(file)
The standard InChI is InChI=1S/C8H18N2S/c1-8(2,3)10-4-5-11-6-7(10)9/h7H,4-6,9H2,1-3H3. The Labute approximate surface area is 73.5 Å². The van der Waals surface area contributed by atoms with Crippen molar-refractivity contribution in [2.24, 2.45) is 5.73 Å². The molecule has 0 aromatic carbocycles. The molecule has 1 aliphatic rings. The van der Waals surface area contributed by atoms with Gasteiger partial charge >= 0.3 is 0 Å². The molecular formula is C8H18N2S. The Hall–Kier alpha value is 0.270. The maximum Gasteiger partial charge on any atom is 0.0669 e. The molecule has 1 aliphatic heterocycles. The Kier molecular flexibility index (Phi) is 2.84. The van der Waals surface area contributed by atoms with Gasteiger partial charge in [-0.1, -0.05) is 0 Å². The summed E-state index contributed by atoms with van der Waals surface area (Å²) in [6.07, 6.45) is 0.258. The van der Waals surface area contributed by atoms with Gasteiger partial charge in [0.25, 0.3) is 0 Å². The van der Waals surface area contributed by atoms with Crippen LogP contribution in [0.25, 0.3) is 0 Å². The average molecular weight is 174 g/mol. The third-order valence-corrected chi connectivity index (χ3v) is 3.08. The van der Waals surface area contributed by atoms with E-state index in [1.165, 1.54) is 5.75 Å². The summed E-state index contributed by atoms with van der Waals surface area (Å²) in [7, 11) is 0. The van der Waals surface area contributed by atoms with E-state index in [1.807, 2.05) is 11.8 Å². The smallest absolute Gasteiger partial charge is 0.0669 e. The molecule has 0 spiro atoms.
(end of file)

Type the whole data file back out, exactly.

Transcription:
The standard InChI is InChI=1S/C8H18N2S/c1-8(2,3)10-4-5-11-6-7(10)9/h7H,4-6,9H2,1-3H3. The Labute approximate surface area is 73.5 Å². The van der Waals surface area contributed by atoms with Crippen molar-refractivity contribution in [2.24, 2.45) is 5.73 Å². The molecule has 0 aromatic carbocycles. The molecule has 1 aliphatic rings. The van der Waals surface area contributed by atoms with Gasteiger partial charge >= 0.3 is 0 Å². The molecular formula is C8H18N2S. The Hall–Kier alpha value is 0.270. The maximum Gasteiger partial charge on any atom is 0.0669 e. The molecule has 1 aliphatic heterocycles. The Kier molecular flexibility index (Phi) is 2.84. The van der Waals surface area contributed by atoms with Gasteiger partial charge in [-0.1, -0.05) is 0 Å². The summed E-state index contributed by atoms with van der Waals surface area (Å²) in [6.07, 6.45) is 0.258. The van der Waals surface area contributed by atoms with Gasteiger partial charge in [0.25, 0.3) is 0 Å². The van der Waals surface area contributed by atoms with Crippen LogP contribution in [0.25, 0.3) is 0 Å². The average molecular weight is 174 g/mol. The third-order valence-corrected chi connectivity index (χ3v) is 3.08. The van der Waals surface area contributed by atoms with E-state index in [1.165, 1.54) is 5.75 Å². The summed E-state index contributed by atoms with van der Waals surface area (Å²) in [7, 11) is 0. The van der Waals surface area contributed by atoms with E-state index in [1.807, 2.05) is 11.8 Å². The smallest absolute Gasteiger partial charge is 0.0669 e. The molecule has 0 spiro atoms.